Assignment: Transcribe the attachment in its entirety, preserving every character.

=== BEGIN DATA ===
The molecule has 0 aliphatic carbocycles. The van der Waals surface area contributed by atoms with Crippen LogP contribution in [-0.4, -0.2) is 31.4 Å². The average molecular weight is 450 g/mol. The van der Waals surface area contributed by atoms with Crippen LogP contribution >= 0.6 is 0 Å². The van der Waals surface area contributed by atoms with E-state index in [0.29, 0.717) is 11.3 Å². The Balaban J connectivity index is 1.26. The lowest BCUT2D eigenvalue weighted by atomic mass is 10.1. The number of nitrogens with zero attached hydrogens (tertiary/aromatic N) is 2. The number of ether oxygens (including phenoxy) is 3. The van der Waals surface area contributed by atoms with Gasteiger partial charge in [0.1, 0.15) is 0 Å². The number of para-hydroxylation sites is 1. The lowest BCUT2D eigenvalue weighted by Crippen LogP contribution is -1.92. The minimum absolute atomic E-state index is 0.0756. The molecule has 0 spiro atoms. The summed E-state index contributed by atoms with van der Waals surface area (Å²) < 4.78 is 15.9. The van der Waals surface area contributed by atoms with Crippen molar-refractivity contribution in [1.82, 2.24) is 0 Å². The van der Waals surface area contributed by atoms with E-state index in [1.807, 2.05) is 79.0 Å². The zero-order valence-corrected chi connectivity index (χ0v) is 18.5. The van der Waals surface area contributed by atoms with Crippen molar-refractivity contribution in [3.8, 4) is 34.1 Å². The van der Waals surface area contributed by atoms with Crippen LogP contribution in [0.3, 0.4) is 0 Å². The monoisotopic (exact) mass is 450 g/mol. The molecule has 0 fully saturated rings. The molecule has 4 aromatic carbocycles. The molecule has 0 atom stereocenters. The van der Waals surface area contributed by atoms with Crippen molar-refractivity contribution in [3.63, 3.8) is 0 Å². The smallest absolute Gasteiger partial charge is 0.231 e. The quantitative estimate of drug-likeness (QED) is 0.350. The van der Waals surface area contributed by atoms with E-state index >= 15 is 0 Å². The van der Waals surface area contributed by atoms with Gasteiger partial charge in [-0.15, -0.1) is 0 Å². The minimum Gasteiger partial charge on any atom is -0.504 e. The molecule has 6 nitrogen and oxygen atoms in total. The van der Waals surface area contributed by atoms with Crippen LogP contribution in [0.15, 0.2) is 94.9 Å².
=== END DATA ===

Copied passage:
The molecule has 0 aliphatic carbocycles. The van der Waals surface area contributed by atoms with Crippen LogP contribution in [-0.4, -0.2) is 31.4 Å². The average molecular weight is 450 g/mol. The van der Waals surface area contributed by atoms with Crippen LogP contribution >= 0.6 is 0 Å². The van der Waals surface area contributed by atoms with E-state index in [0.29, 0.717) is 11.3 Å². The Balaban J connectivity index is 1.26. The lowest BCUT2D eigenvalue weighted by atomic mass is 10.1. The number of nitrogens with zero attached hydrogens (tertiary/aromatic N) is 2. The number of ether oxygens (including phenoxy) is 3. The van der Waals surface area contributed by atoms with Gasteiger partial charge in [0.1, 0.15) is 0 Å². The number of para-hydroxylation sites is 1. The lowest BCUT2D eigenvalue weighted by Crippen LogP contribution is -1.92. The minimum absolute atomic E-state index is 0.0756. The molecule has 0 spiro atoms. The summed E-state index contributed by atoms with van der Waals surface area (Å²) < 4.78 is 15.9. The van der Waals surface area contributed by atoms with Crippen molar-refractivity contribution in [1.82, 2.24) is 0 Å². The van der Waals surface area contributed by atoms with E-state index in [1.807, 2.05) is 79.0 Å². The zero-order valence-corrected chi connectivity index (χ0v) is 18.5. The van der Waals surface area contributed by atoms with Crippen molar-refractivity contribution in [3.8, 4) is 34.1 Å². The van der Waals surface area contributed by atoms with Crippen LogP contribution in [0.3, 0.4) is 0 Å². The monoisotopic (exact) mass is 450 g/mol. The molecule has 0 fully saturated rings. The molecule has 4 aromatic carbocycles. The molecule has 0 atom stereocenters. The van der Waals surface area contributed by atoms with Crippen molar-refractivity contribution in [3.63, 3.8) is 0 Å². The smallest absolute Gasteiger partial charge is 0.231 e. The quantitative estimate of drug-likeness (QED) is 0.350. The van der Waals surface area contributed by atoms with E-state index >= 15 is 0 Å². The van der Waals surface area contributed by atoms with Gasteiger partial charge in [-0.15, -0.1) is 0 Å². The minimum Gasteiger partial charge on any atom is -0.504 e. The molecule has 6 nitrogen and oxygen atoms in total. The van der Waals surface area contributed by atoms with Crippen LogP contribution in [0.15, 0.2) is 94.9 Å².